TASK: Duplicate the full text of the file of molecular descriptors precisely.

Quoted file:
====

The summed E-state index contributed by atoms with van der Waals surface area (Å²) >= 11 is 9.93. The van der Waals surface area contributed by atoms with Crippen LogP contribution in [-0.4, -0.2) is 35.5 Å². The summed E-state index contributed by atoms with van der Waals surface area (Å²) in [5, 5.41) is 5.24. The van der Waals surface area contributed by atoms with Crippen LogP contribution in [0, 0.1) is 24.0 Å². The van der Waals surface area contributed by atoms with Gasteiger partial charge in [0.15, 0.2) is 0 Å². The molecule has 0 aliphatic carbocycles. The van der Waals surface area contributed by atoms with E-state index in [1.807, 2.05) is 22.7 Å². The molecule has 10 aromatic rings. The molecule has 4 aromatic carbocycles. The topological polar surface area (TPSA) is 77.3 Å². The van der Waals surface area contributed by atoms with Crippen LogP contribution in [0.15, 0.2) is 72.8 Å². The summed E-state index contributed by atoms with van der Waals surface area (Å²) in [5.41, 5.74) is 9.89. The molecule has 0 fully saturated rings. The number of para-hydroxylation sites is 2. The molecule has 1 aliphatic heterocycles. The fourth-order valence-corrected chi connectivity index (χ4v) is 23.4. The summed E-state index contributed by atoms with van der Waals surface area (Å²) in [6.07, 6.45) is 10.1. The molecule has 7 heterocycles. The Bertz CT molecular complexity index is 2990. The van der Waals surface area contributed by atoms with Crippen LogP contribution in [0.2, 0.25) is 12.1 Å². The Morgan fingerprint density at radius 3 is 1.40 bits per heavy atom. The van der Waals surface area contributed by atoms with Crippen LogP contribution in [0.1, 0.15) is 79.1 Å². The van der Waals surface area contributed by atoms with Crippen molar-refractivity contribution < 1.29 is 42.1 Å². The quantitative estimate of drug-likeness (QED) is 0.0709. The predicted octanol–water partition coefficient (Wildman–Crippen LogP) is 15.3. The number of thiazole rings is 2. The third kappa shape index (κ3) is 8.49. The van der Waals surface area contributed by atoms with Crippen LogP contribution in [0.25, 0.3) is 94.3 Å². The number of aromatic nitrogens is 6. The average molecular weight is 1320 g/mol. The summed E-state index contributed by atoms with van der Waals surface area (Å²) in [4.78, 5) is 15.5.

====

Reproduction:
The summed E-state index contributed by atoms with van der Waals surface area (Å²) >= 11 is 9.93. The van der Waals surface area contributed by atoms with Crippen LogP contribution in [-0.4, -0.2) is 35.5 Å². The summed E-state index contributed by atoms with van der Waals surface area (Å²) in [5, 5.41) is 5.24. The van der Waals surface area contributed by atoms with Crippen LogP contribution in [0, 0.1) is 24.0 Å². The van der Waals surface area contributed by atoms with Gasteiger partial charge in [0.15, 0.2) is 0 Å². The molecule has 0 aliphatic carbocycles. The van der Waals surface area contributed by atoms with E-state index in [1.807, 2.05) is 22.7 Å². The molecule has 10 aromatic rings. The molecule has 4 aromatic carbocycles. The topological polar surface area (TPSA) is 77.3 Å². The van der Waals surface area contributed by atoms with Crippen LogP contribution in [0.15, 0.2) is 72.8 Å². The summed E-state index contributed by atoms with van der Waals surface area (Å²) in [5.41, 5.74) is 9.89. The molecule has 0 fully saturated rings. The number of para-hydroxylation sites is 2. The molecule has 1 aliphatic heterocycles. The fourth-order valence-corrected chi connectivity index (χ4v) is 23.4. The summed E-state index contributed by atoms with van der Waals surface area (Å²) in [6.07, 6.45) is 10.1. The molecule has 7 heterocycles. The Bertz CT molecular complexity index is 2990. The van der Waals surface area contributed by atoms with Crippen LogP contribution in [0.2, 0.25) is 12.1 Å². The Morgan fingerprint density at radius 3 is 1.40 bits per heavy atom. The van der Waals surface area contributed by atoms with Crippen LogP contribution in [0.1, 0.15) is 79.1 Å². The van der Waals surface area contributed by atoms with Crippen molar-refractivity contribution < 1.29 is 42.1 Å². The quantitative estimate of drug-likeness (QED) is 0.0709. The predicted octanol–water partition coefficient (Wildman–Crippen LogP) is 15.3. The number of thiazole rings is 2. The third kappa shape index (κ3) is 8.49. The van der Waals surface area contributed by atoms with Crippen LogP contribution in [0.25, 0.3) is 94.3 Å². The number of aromatic nitrogens is 6. The average molecular weight is 1320 g/mol. The summed E-state index contributed by atoms with van der Waals surface area (Å²) in [4.78, 5) is 15.5.